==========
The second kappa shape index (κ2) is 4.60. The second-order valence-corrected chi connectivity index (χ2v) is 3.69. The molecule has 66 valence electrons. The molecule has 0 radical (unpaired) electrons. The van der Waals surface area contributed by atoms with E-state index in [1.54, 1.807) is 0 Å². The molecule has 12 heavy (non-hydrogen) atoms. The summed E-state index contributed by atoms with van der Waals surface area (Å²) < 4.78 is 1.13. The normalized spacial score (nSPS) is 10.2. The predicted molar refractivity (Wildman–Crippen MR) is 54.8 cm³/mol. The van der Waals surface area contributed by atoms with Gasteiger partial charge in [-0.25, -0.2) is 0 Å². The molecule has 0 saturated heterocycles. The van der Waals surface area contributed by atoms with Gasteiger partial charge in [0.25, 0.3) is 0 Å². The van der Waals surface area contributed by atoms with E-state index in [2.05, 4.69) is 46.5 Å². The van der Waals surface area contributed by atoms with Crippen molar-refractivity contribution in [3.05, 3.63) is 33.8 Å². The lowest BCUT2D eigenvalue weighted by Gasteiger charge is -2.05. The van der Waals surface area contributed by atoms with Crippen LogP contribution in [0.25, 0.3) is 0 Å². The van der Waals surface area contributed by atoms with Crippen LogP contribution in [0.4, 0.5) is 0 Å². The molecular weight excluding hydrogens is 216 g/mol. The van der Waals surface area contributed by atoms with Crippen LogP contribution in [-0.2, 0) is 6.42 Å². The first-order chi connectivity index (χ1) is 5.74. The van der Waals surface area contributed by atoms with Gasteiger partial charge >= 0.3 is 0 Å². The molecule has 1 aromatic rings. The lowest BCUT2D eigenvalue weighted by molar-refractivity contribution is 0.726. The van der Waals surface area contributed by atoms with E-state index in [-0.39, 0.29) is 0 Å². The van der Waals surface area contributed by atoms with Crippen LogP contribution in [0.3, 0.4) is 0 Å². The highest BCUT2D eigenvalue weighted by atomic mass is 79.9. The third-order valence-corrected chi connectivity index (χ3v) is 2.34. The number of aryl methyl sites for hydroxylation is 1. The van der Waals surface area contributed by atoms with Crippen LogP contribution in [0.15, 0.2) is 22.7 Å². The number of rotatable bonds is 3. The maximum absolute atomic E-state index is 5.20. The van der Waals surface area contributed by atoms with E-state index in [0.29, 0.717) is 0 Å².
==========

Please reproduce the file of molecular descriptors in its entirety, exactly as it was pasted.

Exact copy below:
The second kappa shape index (κ2) is 4.60. The second-order valence-corrected chi connectivity index (χ2v) is 3.69. The molecule has 66 valence electrons. The molecule has 0 radical (unpaired) electrons. The van der Waals surface area contributed by atoms with E-state index in [1.54, 1.807) is 0 Å². The molecule has 12 heavy (non-hydrogen) atoms. The summed E-state index contributed by atoms with van der Waals surface area (Å²) < 4.78 is 1.13. The normalized spacial score (nSPS) is 10.2. The predicted molar refractivity (Wildman–Crippen MR) is 54.8 cm³/mol. The van der Waals surface area contributed by atoms with Gasteiger partial charge in [-0.25, -0.2) is 0 Å². The molecule has 0 saturated heterocycles. The van der Waals surface area contributed by atoms with Gasteiger partial charge in [0.25, 0.3) is 0 Å². The van der Waals surface area contributed by atoms with E-state index in [2.05, 4.69) is 46.5 Å². The van der Waals surface area contributed by atoms with Crippen molar-refractivity contribution in [3.05, 3.63) is 33.8 Å². The lowest BCUT2D eigenvalue weighted by Gasteiger charge is -2.05. The van der Waals surface area contributed by atoms with Crippen LogP contribution in [0.25, 0.3) is 0 Å². The van der Waals surface area contributed by atoms with Crippen LogP contribution in [0.4, 0.5) is 0 Å². The molecular weight excluding hydrogens is 216 g/mol. The van der Waals surface area contributed by atoms with Crippen LogP contribution in [-0.2, 0) is 6.42 Å². The first-order chi connectivity index (χ1) is 5.74. The van der Waals surface area contributed by atoms with Gasteiger partial charge >= 0.3 is 0 Å². The molecule has 1 aromatic rings. The lowest BCUT2D eigenvalue weighted by molar-refractivity contribution is 0.726. The van der Waals surface area contributed by atoms with E-state index in [-0.39, 0.29) is 0 Å². The van der Waals surface area contributed by atoms with Crippen LogP contribution in [0.3, 0.4) is 0 Å². The highest BCUT2D eigenvalue weighted by atomic mass is 79.9. The third-order valence-corrected chi connectivity index (χ3v) is 2.34. The number of aryl methyl sites for hydroxylation is 1. The van der Waals surface area contributed by atoms with Crippen LogP contribution in [0.15, 0.2) is 22.7 Å². The number of rotatable bonds is 3. The maximum absolute atomic E-state index is 5.20. The van der Waals surface area contributed by atoms with E-state index in [0.29, 0.717) is 0 Å².